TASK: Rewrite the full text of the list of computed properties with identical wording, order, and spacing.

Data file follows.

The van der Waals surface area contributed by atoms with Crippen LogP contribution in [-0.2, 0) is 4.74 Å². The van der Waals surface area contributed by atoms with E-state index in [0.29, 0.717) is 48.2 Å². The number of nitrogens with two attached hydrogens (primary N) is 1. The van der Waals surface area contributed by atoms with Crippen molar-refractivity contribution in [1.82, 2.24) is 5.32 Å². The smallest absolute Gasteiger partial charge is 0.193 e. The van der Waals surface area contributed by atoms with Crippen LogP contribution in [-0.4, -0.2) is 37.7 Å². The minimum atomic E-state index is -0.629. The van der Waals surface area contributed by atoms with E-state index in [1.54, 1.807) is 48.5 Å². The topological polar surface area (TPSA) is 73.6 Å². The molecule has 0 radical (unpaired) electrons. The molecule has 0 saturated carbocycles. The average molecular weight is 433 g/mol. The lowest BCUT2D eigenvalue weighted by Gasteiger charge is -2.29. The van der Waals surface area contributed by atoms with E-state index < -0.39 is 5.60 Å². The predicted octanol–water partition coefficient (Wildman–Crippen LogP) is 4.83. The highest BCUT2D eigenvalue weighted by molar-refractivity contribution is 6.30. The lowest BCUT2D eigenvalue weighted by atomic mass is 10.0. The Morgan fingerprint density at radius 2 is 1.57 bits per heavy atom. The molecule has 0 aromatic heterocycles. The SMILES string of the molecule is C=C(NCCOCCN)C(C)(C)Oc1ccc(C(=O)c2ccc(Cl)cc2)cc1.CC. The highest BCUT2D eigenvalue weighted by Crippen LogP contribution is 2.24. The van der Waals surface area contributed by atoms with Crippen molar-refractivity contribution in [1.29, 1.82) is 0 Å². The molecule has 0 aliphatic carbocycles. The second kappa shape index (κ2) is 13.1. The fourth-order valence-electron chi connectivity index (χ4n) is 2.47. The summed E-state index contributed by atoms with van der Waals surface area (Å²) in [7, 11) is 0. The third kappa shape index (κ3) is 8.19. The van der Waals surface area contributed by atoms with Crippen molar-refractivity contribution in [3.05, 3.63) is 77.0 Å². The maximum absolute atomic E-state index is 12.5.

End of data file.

The van der Waals surface area contributed by atoms with Crippen LogP contribution in [-0.2, 0) is 4.74 Å². The van der Waals surface area contributed by atoms with E-state index in [0.29, 0.717) is 48.2 Å². The number of nitrogens with two attached hydrogens (primary N) is 1. The van der Waals surface area contributed by atoms with Crippen molar-refractivity contribution in [1.82, 2.24) is 5.32 Å². The smallest absolute Gasteiger partial charge is 0.193 e. The van der Waals surface area contributed by atoms with Crippen LogP contribution in [-0.4, -0.2) is 37.7 Å². The minimum atomic E-state index is -0.629. The van der Waals surface area contributed by atoms with E-state index in [1.54, 1.807) is 48.5 Å². The topological polar surface area (TPSA) is 73.6 Å². The molecule has 0 radical (unpaired) electrons. The molecule has 0 saturated carbocycles. The average molecular weight is 433 g/mol. The lowest BCUT2D eigenvalue weighted by Gasteiger charge is -2.29. The van der Waals surface area contributed by atoms with E-state index < -0.39 is 5.60 Å². The predicted octanol–water partition coefficient (Wildman–Crippen LogP) is 4.83. The highest BCUT2D eigenvalue weighted by molar-refractivity contribution is 6.30. The lowest BCUT2D eigenvalue weighted by atomic mass is 10.0. The Morgan fingerprint density at radius 2 is 1.57 bits per heavy atom. The molecule has 0 aromatic heterocycles. The SMILES string of the molecule is C=C(NCCOCCN)C(C)(C)Oc1ccc(C(=O)c2ccc(Cl)cc2)cc1.CC. The highest BCUT2D eigenvalue weighted by Crippen LogP contribution is 2.24. The van der Waals surface area contributed by atoms with Crippen molar-refractivity contribution in [1.29, 1.82) is 0 Å². The molecule has 0 aliphatic carbocycles. The second kappa shape index (κ2) is 13.1. The fourth-order valence-electron chi connectivity index (χ4n) is 2.47. The summed E-state index contributed by atoms with van der Waals surface area (Å²) in [7, 11) is 0. The third kappa shape index (κ3) is 8.19. The van der Waals surface area contributed by atoms with Crippen molar-refractivity contribution in [3.05, 3.63) is 77.0 Å². The maximum absolute atomic E-state index is 12.5.